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City pledges improvements after critical Rec and Parks audit

City officials this week are pledging to enact financial improvements at the Department of Recreation and Parks after a critical audit.

On Wednesday, the agency plans to outline its reform steps, including new policies and better training, before the city's Board of Estimates.

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In April, a city audit found the agency kept erroneous financial statements, confused revenue and expenses, and lacked procedures on how employees should handle cash. The agency "did not initially provide accurate financial statements," according to city auditor Robert L. McCarty. The agency could not figure out why its records did not match city accounting and payroll numbers, he said, and later "developed separate financial statements."

The audit also established baseline numbers for revenue, expenditures, assets and liabilities for the agency.

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"I believe the audit process is critical to the agency's growth," Ernest Burkeen, the city's director of Recreation and Parks, said Tuesday. "Audits help us understand where we are currently and identify the steps necessary to move forward."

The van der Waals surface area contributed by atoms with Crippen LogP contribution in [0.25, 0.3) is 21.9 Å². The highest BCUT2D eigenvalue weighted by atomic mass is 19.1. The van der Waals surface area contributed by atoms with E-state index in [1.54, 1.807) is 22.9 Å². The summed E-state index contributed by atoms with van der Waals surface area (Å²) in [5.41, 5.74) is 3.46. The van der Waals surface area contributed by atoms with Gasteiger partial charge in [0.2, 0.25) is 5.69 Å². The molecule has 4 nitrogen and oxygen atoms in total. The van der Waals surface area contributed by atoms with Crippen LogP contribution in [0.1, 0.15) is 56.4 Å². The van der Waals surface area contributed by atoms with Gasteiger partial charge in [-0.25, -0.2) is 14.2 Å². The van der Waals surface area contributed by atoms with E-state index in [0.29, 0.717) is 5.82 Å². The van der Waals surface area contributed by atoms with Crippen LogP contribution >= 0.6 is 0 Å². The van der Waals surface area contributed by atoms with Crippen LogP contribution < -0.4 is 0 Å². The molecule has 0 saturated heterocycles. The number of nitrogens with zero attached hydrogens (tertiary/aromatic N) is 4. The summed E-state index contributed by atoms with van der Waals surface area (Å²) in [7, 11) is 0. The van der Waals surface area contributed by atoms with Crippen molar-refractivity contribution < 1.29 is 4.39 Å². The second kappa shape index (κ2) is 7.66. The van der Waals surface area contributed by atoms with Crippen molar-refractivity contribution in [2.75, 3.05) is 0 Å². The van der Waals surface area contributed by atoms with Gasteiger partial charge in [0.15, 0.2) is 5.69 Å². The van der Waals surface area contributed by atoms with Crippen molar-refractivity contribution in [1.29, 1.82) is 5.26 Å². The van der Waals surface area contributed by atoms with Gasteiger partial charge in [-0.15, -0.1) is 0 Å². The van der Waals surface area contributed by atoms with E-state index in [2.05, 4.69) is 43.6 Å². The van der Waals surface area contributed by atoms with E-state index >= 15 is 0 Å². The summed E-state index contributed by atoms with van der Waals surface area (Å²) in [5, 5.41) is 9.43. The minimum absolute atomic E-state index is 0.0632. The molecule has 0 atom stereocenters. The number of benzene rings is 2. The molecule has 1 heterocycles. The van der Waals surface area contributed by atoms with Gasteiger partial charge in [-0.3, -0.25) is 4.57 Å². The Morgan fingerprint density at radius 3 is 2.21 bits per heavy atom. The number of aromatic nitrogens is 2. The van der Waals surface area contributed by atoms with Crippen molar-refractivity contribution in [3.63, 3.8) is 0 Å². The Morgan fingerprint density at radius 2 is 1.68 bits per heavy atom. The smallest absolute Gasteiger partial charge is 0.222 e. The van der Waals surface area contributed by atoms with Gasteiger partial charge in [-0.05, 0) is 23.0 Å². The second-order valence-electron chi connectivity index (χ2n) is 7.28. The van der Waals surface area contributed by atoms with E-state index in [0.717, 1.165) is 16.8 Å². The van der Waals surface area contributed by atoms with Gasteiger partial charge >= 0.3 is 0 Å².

Advocates have been calling for a financial audit of the department since 2010, saying it is one of several city agencies that haven't had a complete audit in decades. In 2012, voters approved a charter amendment that requires the city to audit 13 key agencies, including Recreation and Parks, every four years.

The Recreation and Parks audit is the only one of those 13 reviews that city auditors, who report to Comptroller Joan Pratt, have completed thus far.

Twitter.com/lukebroadwater

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